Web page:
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Fleet Week NYC 2017 -- Aboard LHD-3 the USS Kearsarge

Posted on July 10, 2017 at 10:26 PM Comments comments (0)
Proud Trustworthy Bold – those are the words that make up the motto of the USS Kearsarge (LHD-3), one of the US Navy’s Wasp-class amphibious assault ships.

LHD-3 was my “home” for most of one amazing morning, at the invitation of the US Navy to join a variety of VIPs to experience the New York City Fleet Week processional parade from the waters off Long Island, into New York Harbor and all the way to docking on Manhattan’s West Side on the Hudson River.

I was with the men and women crew of the USS Kearsarge for about seven hours.  During that time period, I saw first-hand how they live their motto – no doubt I experienced their pride during my visit. Yes, I sensed I was in good hands (they were totally trustworthy), and I’ve never seen a Navy man or woman that wasn’t bold in the true sense of the word.

An Early Start

My lucky day started at NYC’s Wall Street heliport at 5:00am.  The Navy said I should report there and be ready to fly out to the USS Kearsarge.   So with a light rain falling, I walked from hotel at 445am to join a group of about 40 VIPs, waiting in the drizzle for what promised to be a great day.  As I walked down to the helipad on the East River, I could hear the sounds of turbine helicopter engines.  I’ve landed many times in corporate helicopters on at this particular helipad, and I’ve watched US Presidents arrive there as well.  But there is nothing like the sound of Sea Dragon and Sea Hawk helicopters – I knew my ride was waiting.

An efficient check in process, then a security inspection and soon I was in a standard-issue Navy flight life jacket and ear protection.   And, quickly, we were walked to the helicopters and under spinning blades for our 20 minute flight to the deck of the USS Kearsarge.   


These helicopters were being used for Fleet Week support and had come in from Norfolk, and I watched with pride and fascination as we were loaded, seated and secured for the flight out of NYC, over Governor’s Island to the deck of LHD-3.  At almost 900 feet long, it’s a big flight deck.

Ready to Demonstrate Navy Pride

Even at 6:15am, this ship was awake with activity.  Everyone had something to do, and the crew of men and women were getting ready to show off the Navy Pride – crisp uniforms of both the Navy and Marines were evident, as the USS Kearsarge would be the key ship in a procession of vessels for Fleet Week’s parade of ships. 

We were welcomed by the ships officers and taken to the hanger deck – itself getting ready for the evenings banquet, and thus began a 2-hour tour of the ship’s key spaces.  A LHD ship is designed to support a variety of amphibious assault missions.  Up top, the flight deck supports helicopter operations for the Navy and Marines – with attack helicopters like the MH60, Vertical TakeOff and Landing Harrier Jets, and V22 Opry aircraft.   


Just underneath, the hanger deck supports aircraft storage and maintenance.  

Ramps lead down to the well deck – an area that provides support for the operation of air cushion landing craft – which launch from an area that is flooded with sea water – these “hovercraft” literally move of the ship, carrying troopers, trucks, and supplied to dry land.  The ability of this 41,000 ton ship to operate across air, sea and transport missions is impressive.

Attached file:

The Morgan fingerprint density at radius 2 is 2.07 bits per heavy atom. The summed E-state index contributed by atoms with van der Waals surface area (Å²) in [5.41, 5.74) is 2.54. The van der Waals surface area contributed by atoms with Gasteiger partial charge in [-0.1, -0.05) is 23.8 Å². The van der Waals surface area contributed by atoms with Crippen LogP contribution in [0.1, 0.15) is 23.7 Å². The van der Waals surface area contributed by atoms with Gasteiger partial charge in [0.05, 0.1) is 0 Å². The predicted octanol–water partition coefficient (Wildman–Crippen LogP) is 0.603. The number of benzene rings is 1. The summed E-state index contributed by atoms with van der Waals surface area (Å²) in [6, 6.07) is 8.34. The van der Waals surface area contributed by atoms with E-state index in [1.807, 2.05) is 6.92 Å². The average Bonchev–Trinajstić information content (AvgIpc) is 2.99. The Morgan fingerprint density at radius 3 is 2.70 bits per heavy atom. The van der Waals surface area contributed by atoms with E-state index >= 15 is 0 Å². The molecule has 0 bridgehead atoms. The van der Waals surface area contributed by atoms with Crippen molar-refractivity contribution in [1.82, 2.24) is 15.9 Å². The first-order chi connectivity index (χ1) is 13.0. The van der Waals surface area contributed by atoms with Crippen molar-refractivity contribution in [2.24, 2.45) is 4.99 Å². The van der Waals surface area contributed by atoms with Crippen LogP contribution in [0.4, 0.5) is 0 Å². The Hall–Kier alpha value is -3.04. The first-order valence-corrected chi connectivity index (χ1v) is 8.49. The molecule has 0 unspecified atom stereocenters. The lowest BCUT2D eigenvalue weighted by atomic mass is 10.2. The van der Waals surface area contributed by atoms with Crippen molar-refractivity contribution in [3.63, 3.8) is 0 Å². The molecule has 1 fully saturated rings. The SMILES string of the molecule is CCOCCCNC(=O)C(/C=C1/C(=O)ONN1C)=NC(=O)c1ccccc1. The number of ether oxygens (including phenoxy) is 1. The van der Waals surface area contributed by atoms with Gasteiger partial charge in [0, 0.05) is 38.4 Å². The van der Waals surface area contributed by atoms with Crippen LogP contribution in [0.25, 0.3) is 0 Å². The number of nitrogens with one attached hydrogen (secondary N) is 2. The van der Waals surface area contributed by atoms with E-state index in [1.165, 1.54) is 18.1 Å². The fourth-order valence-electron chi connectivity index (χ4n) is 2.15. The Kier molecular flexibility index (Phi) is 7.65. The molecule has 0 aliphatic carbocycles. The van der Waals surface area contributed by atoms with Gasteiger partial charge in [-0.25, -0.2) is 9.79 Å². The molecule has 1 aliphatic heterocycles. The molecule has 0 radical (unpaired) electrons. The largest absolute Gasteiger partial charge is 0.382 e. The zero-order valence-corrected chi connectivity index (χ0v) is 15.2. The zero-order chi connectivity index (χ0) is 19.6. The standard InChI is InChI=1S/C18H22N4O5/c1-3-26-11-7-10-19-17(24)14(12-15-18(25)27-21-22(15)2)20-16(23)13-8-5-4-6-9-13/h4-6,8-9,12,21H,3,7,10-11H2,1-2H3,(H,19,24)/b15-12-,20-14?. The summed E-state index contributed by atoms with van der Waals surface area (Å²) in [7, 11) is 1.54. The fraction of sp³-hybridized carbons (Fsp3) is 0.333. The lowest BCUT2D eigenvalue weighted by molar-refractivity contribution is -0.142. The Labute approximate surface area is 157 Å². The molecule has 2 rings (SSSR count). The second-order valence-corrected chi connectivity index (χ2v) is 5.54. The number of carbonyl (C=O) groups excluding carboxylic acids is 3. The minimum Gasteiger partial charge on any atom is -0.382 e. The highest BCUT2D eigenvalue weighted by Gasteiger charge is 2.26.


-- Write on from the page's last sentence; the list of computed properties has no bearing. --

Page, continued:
Parade of Ships

After our tour and a cup of the Navy’s finest black coffee, it was off to the flight deck for the Parade of Ships.  Entering New York Harbor this was is indeed impressive, and involves sailing under North America’s most impressive suspension bridge – The Verrazano, which connects Staten Island and Long Island.  We just barely fit, and suddenly we were sailing into New York’s harbor.   To start the parade, many of the ship’s more than 1900 sailors and 1000 marines began to march from the hanger deck and position themselves along the edge of the flight deck.  Standing a few feet apart in formation, these young men and women were ready to show off for the Navy – and in their stark white and also tan uniforms, their display was impressive.
 















Our parade of ships took about three hours, and it gave me a chance to walk the length of the flight deck and visit with many of these young men and women.  Like my last US Navy experience, I found these young people to be super proud of their roles, excited to visit NYC, and especially willing to talk about serving their country.   Most were around 20-25 years old, from all corners of the US.  I met cooks, riflemen, radio operators, and mechanics – all kinds of people in all kinds of roles.  And to a sailor and Marine – they had one thing in common:  They were all super proud to be on the USS Kearsarge, and to be serving our great nation through their work in both the Navy and Marines.  (One personal note:  it was a cold morning, and the wind was blowing.  These young men and women were cold -- in light summer uniforms, short sleeves -- shivering was evident -- NOBODY complained.  They were proud to be arriving in NYC, excited about Fleet Week, and excited to show off for New York.)

An Unexpected Visit

Amazingly, on this huge flight deck, among two thousand personnel and visitors, I ran into the former Captain of the USS Carl Vinson, the aircraft carrier I had the honor of visiting in 2014.  I had flown to the aircraft carrier off the coast of Mexico as the ship and crew were training for deployment in the Middle East.  At the time, the ship was commanded by Capt. Kent Whalen, and here he was standing on the flight deck of LDH-3.  I re-introduced myself to Commander Whalen, and we visited together, as the USS Kearsarge sailed toward the Verrazano Bridge – what a pleasant surprise!